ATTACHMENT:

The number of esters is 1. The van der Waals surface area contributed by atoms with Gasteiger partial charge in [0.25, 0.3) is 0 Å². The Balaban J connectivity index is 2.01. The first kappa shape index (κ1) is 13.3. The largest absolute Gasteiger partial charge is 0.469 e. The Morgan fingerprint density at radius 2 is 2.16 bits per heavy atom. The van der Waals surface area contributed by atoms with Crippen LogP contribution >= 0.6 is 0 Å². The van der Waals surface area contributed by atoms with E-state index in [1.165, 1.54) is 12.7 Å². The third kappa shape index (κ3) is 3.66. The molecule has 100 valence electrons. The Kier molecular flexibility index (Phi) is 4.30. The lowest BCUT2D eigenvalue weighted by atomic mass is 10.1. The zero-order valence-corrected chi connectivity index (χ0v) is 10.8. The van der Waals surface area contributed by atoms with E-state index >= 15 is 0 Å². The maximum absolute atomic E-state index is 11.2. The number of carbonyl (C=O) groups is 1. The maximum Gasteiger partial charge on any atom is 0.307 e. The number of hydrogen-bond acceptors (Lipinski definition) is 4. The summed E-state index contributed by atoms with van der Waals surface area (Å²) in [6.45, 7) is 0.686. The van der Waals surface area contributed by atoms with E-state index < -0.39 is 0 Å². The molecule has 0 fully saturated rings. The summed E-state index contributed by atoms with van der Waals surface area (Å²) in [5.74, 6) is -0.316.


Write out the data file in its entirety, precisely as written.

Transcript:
The number of esters is 1. The van der Waals surface area contributed by atoms with Gasteiger partial charge in [0.25, 0.3) is 0 Å². The Balaban J connectivity index is 2.01. The first kappa shape index (κ1) is 13.3. The largest absolute Gasteiger partial charge is 0.469 e. The Morgan fingerprint density at radius 2 is 2.16 bits per heavy atom. The van der Waals surface area contributed by atoms with Crippen LogP contribution >= 0.6 is 0 Å². The van der Waals surface area contributed by atoms with E-state index in [1.165, 1.54) is 12.7 Å². The third kappa shape index (κ3) is 3.66. The molecule has 100 valence electrons. The Kier molecular flexibility index (Phi) is 4.30. The lowest BCUT2D eigenvalue weighted by atomic mass is 10.1. The zero-order valence-corrected chi connectivity index (χ0v) is 10.8. The van der Waals surface area contributed by atoms with E-state index >= 15 is 0 Å². The maximum absolute atomic E-state index is 11.2. The number of carbonyl (C=O) groups is 1. The maximum Gasteiger partial charge on any atom is 0.307 e. The number of hydrogen-bond acceptors (Lipinski definition) is 4. The summed E-state index contributed by atoms with van der Waals surface area (Å²) in [6.45, 7) is 0.686. The van der Waals surface area contributed by atoms with E-state index < -0.39 is 0 Å². The molecule has 0 fully saturated rings. The summed E-state index contributed by atoms with van der Waals surface area (Å²) in [5.74, 6) is -0.316.